In the name of ignorance: trampling on the powers of institutions supporting constitutional democracy in South Africa

22 May 2017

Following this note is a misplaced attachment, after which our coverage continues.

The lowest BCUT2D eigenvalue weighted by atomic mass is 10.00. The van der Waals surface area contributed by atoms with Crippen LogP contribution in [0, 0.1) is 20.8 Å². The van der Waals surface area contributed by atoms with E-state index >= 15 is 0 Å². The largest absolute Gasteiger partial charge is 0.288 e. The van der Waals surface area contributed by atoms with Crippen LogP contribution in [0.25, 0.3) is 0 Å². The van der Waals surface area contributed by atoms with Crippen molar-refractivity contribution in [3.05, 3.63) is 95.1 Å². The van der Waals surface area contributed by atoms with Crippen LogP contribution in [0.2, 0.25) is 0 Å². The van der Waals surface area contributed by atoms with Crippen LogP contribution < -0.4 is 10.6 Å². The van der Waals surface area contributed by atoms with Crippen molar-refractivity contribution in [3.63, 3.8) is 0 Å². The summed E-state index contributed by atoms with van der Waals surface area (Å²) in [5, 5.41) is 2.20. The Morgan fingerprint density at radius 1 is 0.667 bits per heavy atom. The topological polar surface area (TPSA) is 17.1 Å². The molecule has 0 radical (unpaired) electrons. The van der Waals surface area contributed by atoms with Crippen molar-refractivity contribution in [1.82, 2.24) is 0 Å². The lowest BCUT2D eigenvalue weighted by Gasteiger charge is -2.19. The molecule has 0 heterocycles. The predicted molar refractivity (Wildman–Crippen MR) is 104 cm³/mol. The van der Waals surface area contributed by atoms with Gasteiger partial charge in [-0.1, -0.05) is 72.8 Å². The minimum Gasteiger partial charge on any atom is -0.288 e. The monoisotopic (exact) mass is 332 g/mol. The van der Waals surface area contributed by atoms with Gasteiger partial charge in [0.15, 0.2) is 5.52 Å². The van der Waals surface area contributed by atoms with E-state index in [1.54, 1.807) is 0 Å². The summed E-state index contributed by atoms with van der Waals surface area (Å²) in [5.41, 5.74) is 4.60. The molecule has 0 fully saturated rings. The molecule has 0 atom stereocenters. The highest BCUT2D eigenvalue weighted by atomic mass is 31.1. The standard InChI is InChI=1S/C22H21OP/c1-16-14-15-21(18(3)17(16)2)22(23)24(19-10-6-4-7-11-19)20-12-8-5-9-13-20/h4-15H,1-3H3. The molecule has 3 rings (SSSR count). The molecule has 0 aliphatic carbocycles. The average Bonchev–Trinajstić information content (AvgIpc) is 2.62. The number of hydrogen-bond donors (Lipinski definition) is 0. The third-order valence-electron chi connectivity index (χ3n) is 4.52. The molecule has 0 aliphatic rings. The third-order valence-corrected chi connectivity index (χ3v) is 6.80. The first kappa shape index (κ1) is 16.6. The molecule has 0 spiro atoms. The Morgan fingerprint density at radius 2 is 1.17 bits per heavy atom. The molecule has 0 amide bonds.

In Public Administration, good governance is generally associated with efficient and effective administration in a democratic state. In other words, good governance assures that corruption is minimised, the views of the minority are taken into account, and the voices of the most vulnerable in society are heard in decision-making. It specifically relates to the capacity of the centre of power of a political and administrative system to cope with the emerging challenges of the society. Therefore, governments across the world have constituted various mechanisms for promoting good governance. In South Africa, Chapter 9 of the Constitution of the Republic of South Africa 1996 is solely dedicated to the Institutions Supporting Constitutional Democracy and by extension promoting good governance. This article argues that some Institutions Supporting Constitutional Democracy are more effective than others and the powers of the effective ones are often challenged by both the legislature and the executive, thereby trampling on the principles of separation of powers and those of good governance respectively. This article is premised on the understanding that governance means the process by which decisions are implemented or not implemented. The article presents a case study of the executive and the legislature’s decision to trample on the powers of the Public Protector (one of the effective institutions supporting democracy in South Africa) and the subsequent cold contestations of the Constitutional Court judgement, all in the name of ignorance. The findings of the Constitutional Court on the matter of the powers of the office of the Public Protector provides the public with the opportunity to observe the workings of the Institutions Supporting Constitutional Democracy in South Africa in the quest for promoting good governance.